Watermelon is a significant source of pantothenic acid (vitamin B5), and it’s higher in vitamins B1 and B6 than other common garden plants. It’s a good source of other nutrients too, such as vitamins C and A, magnesium, potassium, and fibre. But who cares how good it is for you when it’s so delicious and refreshing. 🙂
Ideal growing conditions
Watermelon loves hot, long summers, and warm, well-drained, sandy soil. Having said that, their leaves may get scorched if they are exposed to the hot sun all day, so they may benefit from the partial shade provided by corn or a similar plant.
If you live in a climate with four real seasons (like much of Canada), you will need to choose a smaller variety that has a shorter growing season, and start it indoors. Typically, watermelon varieties take 75 to 110 days to mature.
After the threat of frost has passed, and the soil has warmed, transplant your seedlings outside. Ensure to plant them about 6 feet apart so they have room to grow without crowding each other. Try planting them in mounds, where the soil will be warmer. If watermelons are exposed to cold, they may not produce fruit.
Keep the plants well watered; the fruits are, after all, 90% water. Each plant will produce both male and female blossoms. The male blossoms precede the females; they often fall off. The females develop the bulbs at the base that turn into fruits.
As the fruit ripens, you may wish to place straw under it to keep it away from the soil, where it could rot.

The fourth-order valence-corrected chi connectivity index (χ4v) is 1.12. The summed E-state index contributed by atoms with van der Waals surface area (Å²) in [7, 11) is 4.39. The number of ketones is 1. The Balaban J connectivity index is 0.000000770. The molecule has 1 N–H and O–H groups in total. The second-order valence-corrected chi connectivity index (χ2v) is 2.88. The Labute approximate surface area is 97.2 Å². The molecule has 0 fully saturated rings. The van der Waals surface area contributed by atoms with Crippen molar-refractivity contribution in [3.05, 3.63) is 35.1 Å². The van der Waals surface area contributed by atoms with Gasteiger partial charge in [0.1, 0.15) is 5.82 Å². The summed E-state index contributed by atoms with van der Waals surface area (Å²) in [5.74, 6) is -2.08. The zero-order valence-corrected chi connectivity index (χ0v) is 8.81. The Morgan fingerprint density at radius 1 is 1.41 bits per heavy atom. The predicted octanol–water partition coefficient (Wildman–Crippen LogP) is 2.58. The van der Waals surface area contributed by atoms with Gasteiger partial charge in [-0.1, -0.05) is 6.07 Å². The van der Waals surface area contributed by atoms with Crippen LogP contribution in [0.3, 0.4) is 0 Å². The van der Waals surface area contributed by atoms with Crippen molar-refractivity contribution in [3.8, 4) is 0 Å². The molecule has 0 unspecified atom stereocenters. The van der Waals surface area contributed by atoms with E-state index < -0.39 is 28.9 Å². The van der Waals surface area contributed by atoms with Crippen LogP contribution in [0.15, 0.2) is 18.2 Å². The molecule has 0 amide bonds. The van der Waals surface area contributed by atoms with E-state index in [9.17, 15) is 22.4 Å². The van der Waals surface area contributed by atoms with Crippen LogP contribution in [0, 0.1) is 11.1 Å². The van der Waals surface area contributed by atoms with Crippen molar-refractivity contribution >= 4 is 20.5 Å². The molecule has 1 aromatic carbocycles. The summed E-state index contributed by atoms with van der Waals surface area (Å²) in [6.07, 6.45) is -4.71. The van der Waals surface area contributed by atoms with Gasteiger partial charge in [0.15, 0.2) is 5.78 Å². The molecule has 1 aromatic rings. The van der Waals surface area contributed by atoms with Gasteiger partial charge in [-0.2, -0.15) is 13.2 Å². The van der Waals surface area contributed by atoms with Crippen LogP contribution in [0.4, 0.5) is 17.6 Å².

- Giant watermelons with striped green rind are referred to as picnic watermelons (because they’ll feed a large gathering). They need a long growing season, and are not well-suited to Canadian backyard gardeners.
- Smaller watermelons with dark green rind are called icebox watermelons, because they are more easily stored in the fridge. These have a shorter growing season, so they’re well-suited to backyard growing. Try the sugar baby or mickey lee variety (pictured above).
- Watermelons are not always red; they also come in yellow and orange!
Harvesting, using, and preserving
In the store, to test ripeness, people commonly tap watermelons to see if they sound hollow. But what to do in your garden?
- If the tendril nearest to the fruit is dead or nearly dead, the fruit is ripe.
- Carefully lift the watermelon and look at its underside. If it is ripe, it will be cream or yellow rather than white.
Cut the stem about an inch from the fruit. You can store it inside for a few weeks at around 7 degrees Celsius.
Watermelon can be eaten fresh or used to make juices, smoothies, preserves, or even salsas!
- Watermelon rind is edible and it’s actually better for you in some ways than the flesh. It contains more of the amino acid citrulline, which your kidneys convert to arginine. Arginine is vital to your heart and immune system health.
- Originally, watermelons were neither sweet nor red: http://news.nationalgeographic.com/2015/08/150821-watermelon-fruit-history-agriculture/